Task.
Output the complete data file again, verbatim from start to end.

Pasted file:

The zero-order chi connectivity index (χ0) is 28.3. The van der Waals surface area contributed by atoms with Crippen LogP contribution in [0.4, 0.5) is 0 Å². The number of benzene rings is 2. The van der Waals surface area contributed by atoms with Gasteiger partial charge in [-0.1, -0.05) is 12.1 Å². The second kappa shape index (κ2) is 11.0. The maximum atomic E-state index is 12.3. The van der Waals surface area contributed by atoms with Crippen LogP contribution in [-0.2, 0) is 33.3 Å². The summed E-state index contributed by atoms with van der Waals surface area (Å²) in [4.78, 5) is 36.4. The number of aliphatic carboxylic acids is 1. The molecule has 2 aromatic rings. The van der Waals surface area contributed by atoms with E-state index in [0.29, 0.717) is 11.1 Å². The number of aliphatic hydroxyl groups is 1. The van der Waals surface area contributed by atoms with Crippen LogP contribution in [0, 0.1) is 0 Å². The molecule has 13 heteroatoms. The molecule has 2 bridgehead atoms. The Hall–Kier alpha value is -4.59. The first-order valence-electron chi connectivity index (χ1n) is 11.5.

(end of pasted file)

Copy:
The zero-order chi connectivity index (χ0) is 28.3. The van der Waals surface area contributed by atoms with Crippen LogP contribution in [0.4, 0.5) is 0 Å². The number of benzene rings is 2. The van der Waals surface area contributed by atoms with Gasteiger partial charge in [-0.1, -0.05) is 12.1 Å². The second kappa shape index (κ2) is 11.0. The maximum atomic E-state index is 12.3. The van der Waals surface area contributed by atoms with Crippen LogP contribution in [-0.2, 0) is 33.3 Å². The summed E-state index contributed by atoms with van der Waals surface area (Å²) in [4.78, 5) is 36.4. The number of aliphatic carboxylic acids is 1. The molecule has 2 aromatic rings. The van der Waals surface area contributed by atoms with E-state index in [0.29, 0.717) is 11.1 Å². The number of aliphatic hydroxyl groups is 1. The van der Waals surface area contributed by atoms with Crippen LogP contribution in [0, 0.1) is 0 Å². The molecule has 13 heteroatoms. The molecule has 2 bridgehead atoms. The Hall–Kier alpha value is -4.59. The first-order valence-electron chi connectivity index (χ1n) is 11.5.